John Hancock’s IT is moving toward a more engineering-focused, startup culture, which includes pair programming, where two developers code from one keyboard and computer. Such a fluid model helps Plunkett lure talent. That’s crucial at a time when 65 percent of nearly 4,000 CIOs surveyed for the KPMG/Harvey Nash CIO survey 2018 say a lack of talent is holding them back.
Lesson learned: The key is to get teams, including various IT staff and members of the business, working together and sharing knowledge, ideas and best practices around how to build specific digital products.
Borrowing and lending between IT and business
CIO and Chief Security Officer Joel Jacobs doesn’t have a rotation program at Mitre, as the company’s sensitive work providing government agencies technology and other services makes such formalities challenging. Even so, Jacobs says he’s invested a lot in cross-training staff, particularly in areas such as customer service, even for staff who don’t work directly with clients.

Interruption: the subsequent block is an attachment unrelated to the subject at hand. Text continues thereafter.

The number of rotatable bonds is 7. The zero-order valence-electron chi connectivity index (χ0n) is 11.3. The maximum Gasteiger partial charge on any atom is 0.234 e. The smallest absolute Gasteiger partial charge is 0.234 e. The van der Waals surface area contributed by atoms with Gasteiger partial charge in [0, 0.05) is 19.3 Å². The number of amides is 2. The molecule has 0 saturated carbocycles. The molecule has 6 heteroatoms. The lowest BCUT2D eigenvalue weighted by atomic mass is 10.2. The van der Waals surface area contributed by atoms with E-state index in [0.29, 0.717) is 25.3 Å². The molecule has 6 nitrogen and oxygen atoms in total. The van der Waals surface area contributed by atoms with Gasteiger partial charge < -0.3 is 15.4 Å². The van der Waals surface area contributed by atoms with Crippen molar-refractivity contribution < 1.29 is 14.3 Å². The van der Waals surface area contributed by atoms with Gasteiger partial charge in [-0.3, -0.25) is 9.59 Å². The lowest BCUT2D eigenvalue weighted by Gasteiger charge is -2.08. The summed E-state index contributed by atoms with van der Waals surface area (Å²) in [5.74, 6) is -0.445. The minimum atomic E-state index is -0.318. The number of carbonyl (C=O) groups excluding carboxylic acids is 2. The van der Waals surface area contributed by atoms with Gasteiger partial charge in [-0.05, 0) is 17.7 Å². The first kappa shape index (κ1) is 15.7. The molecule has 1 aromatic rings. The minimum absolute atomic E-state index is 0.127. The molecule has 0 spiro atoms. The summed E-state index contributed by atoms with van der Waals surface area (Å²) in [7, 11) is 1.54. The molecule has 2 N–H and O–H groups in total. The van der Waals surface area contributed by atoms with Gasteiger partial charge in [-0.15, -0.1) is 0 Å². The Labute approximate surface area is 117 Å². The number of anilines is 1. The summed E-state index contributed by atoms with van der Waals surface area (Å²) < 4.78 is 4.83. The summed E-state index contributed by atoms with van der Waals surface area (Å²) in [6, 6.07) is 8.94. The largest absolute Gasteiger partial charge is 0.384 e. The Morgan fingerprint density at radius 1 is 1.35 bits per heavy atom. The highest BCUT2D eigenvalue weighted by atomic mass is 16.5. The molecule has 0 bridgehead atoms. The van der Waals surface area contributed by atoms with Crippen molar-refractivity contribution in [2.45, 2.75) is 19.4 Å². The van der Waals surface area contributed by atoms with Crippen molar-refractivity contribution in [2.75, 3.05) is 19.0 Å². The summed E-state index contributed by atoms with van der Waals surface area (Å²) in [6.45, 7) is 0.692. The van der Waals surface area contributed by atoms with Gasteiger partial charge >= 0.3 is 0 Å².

Jacobs says his IT department will “borrow” people who have learned new capabilities, and “lend” people out to work with business staff building products for government clients. The result is that technical expertise, including skills around continuous delivery and continuous integration, software defined networking and identity access management, and the ability to serve customers, flow both ways. Jacobs’ technical staff are versed in production, while those who work with sponsors are fluent in consulting. “It’s a really useful cross-fertilization,” Jacobs says.
Lesson learned: As with large enterprises, working with large government agencies requires strong systems engineering and program management capabilities. And having each side understand the context in which the other is working is also valuable.